Dr Daniel Mortlock

Lecturer in Astrostatistics

d.mortlock@ null imperial.ac.uk

Phone: +44 (0)20 7594 7878
Fax: +44 (0)20 759 47772
Room 1018a, Level 10
Imperial College London, Astrophysics, Blackett Laboratory, Prince Consort Road, London SW7 2AZ, UK

I am a lecturer in astrostatistics in the Physics and Mathematics departments at Imperial College London.  Aside from the research and teaching I do at Imperial, I am actively involved in outreach.  A full summary of all my professional activities is given in my CV.




Most of my research involves the application of statistical ideas - particularly Bayesian inference - to problems in astronomy, astrophysics and cosmology, although I also do some work that is purely statistical and some that is purely astronomical.  Some personal research highlights are:


  • I (co-)discovered of the most distant known quasar, ULAS J1120+0641, which is seen as it was when the Universe was just 0.8 billion years old (i.e., just 6% of its current age).  The discovery was announced here and the spectrum of the quasar is available here.  This object was identified by combining big data techniques with Bayesian model comparison, a process that is described here and here.  This discovery was featured by the the Associated Press, BBC, El Pais, the Daily Mirror, Scientific American, Time, Wired amongst others.

  • I was one of a small team who made the first tests of whether our Universe has ever collided with another, which would produce a "bubble collision" signature in the cosmic microwave background (CMB) radiation.  Even though our result was a non-detection, this research has been featured by the BBC.


  • I am a member of the Planck Collaboration, which recently released the most accurate maps ever made of the cosmic microwave background (CMB) radiation.  These maps have confirmed that the Universe is (very close to) being spatially flat Universe and that it will not only go on expanding for ever, but will expand at an ever-increasing rate.  The Planck data release was featured by most major news media, but the absolute highlight was that the sky map was shown on the front page of the New York Times (and above the fold!).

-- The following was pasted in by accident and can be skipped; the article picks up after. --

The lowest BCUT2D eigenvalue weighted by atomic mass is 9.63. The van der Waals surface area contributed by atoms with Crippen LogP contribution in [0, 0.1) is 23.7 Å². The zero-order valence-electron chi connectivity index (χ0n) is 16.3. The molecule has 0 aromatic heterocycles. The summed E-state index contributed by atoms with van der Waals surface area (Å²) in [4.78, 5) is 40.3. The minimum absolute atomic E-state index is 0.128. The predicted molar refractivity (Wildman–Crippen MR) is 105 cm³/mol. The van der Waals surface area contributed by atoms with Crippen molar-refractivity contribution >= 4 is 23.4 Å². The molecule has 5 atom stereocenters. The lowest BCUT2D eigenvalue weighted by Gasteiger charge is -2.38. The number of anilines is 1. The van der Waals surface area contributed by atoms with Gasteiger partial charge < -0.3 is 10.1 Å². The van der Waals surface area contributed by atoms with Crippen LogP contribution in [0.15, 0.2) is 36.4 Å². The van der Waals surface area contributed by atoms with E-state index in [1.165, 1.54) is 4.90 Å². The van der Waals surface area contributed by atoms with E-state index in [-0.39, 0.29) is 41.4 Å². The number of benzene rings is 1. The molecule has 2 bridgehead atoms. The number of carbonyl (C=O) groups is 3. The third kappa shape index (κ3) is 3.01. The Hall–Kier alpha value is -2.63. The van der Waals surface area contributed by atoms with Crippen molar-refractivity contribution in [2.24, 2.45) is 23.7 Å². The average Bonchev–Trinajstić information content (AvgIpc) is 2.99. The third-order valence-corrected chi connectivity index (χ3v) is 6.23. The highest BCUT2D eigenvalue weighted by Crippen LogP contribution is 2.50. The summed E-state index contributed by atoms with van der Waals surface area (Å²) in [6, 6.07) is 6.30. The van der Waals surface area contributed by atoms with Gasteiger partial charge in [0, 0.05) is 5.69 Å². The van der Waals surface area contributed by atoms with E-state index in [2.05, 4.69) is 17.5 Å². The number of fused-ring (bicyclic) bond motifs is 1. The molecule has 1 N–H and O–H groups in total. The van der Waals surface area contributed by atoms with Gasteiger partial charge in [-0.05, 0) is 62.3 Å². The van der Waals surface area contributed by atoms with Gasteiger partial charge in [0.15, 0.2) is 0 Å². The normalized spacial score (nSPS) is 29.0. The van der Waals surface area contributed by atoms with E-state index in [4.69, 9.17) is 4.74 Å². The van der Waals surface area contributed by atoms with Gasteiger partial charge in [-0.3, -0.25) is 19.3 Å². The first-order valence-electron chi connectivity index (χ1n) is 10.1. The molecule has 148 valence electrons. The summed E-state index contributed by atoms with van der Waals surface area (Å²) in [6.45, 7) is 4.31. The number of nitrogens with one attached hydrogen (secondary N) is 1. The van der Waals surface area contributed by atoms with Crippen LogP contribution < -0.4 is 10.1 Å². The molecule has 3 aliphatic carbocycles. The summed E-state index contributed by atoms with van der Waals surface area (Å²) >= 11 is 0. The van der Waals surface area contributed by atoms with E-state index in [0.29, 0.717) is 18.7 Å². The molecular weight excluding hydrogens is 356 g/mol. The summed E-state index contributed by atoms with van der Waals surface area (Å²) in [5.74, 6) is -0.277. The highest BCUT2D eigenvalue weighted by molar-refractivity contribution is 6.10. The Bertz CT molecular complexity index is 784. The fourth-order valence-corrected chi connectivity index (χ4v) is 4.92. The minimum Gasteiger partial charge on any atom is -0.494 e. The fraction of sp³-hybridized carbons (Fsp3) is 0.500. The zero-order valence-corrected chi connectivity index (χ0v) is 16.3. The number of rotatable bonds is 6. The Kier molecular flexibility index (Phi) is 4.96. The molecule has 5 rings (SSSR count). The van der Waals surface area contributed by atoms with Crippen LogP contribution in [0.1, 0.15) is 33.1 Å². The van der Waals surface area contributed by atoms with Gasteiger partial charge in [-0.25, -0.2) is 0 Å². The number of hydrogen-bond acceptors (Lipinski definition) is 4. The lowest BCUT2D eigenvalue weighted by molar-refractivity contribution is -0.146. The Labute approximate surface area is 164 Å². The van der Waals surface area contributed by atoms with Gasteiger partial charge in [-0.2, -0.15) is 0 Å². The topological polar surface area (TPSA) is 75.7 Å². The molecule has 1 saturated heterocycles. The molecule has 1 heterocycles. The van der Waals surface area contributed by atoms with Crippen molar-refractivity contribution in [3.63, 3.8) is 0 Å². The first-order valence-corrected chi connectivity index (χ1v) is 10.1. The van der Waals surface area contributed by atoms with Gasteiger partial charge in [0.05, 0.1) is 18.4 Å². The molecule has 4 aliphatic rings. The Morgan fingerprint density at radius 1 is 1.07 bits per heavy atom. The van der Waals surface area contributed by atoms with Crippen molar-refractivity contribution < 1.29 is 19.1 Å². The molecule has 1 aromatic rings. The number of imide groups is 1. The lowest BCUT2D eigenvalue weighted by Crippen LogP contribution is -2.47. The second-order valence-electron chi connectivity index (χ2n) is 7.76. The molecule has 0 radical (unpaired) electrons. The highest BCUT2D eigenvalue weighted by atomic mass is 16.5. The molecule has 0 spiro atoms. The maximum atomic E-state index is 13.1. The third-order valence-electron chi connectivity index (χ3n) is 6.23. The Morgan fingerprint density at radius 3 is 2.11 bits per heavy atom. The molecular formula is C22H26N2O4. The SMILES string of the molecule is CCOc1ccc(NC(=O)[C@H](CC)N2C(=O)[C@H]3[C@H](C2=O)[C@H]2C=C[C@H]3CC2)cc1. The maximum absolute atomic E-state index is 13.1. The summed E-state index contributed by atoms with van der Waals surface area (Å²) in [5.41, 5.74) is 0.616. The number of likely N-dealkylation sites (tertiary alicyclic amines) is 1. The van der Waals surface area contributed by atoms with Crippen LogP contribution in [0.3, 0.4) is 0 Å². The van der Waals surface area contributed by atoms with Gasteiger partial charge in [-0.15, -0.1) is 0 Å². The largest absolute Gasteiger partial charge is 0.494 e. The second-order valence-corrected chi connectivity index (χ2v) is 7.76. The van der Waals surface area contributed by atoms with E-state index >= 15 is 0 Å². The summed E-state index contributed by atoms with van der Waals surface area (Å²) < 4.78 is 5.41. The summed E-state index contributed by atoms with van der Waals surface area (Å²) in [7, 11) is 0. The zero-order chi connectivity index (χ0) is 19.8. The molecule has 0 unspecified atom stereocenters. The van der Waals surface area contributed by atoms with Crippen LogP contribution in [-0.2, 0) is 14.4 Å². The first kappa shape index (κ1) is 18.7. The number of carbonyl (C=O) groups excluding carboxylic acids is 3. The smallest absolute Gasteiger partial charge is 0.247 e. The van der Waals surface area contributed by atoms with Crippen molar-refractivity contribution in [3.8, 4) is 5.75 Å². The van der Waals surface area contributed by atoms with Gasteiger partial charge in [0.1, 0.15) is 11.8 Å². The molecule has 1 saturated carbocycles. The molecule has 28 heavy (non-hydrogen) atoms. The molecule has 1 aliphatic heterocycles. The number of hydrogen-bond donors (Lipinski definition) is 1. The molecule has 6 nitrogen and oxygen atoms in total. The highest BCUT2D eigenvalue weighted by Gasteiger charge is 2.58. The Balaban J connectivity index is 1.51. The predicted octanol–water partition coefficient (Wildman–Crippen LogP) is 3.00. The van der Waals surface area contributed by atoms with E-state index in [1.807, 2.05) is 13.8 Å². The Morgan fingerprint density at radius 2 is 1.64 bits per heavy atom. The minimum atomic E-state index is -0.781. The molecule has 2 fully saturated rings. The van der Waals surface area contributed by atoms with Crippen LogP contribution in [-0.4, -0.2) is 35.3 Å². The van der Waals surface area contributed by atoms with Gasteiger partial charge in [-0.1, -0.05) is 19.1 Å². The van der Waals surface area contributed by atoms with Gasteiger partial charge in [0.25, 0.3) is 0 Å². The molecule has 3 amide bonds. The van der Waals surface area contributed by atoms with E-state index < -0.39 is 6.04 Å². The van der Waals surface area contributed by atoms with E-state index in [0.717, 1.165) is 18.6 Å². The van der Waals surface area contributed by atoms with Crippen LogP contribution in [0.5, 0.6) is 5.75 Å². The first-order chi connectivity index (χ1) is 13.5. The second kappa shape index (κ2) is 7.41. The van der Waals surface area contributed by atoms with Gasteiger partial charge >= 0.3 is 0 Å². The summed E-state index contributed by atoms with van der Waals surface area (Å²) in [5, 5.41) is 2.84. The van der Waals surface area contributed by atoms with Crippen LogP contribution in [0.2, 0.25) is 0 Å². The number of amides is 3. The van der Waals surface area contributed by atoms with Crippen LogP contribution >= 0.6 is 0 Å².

• I (co-)discovered what was the coldest known brown dwarf (a sub-stellar object that is less massive than the smallest stars but more massive than even the largest known planets), ULAS J0034-0052.  This object has a surface temperature of just 400 C and is more nearby than almost all the stars visible to the naked eye.  This research was also featured by the BBC.



I currently teach the following courses:


  • MSE101 Mathematics And Computing (a first year course in the Materials Science Department)

  • M5MS04 Computational Statistics (a Statistics MSc course in the Mathematics Department)

  • M5MS16 Principles Of Bayesian Inference (a Statistics MSc course in the Mathematics Department)

 I have previously taught:


  • M5MS16 Bayesian Inference In Astronomy (a Statistics MSc course in the Mathematics Department)


One of the joys of my job is that I get the chance to talk to non-specialists about the research that is currently going on in astronomy, astrophyisics, cosmology and statistics.  I am always happy to talk to school groups, astronomical societies or, really, any interested people.  Please e-mail me at the address that appears at the top of this page if.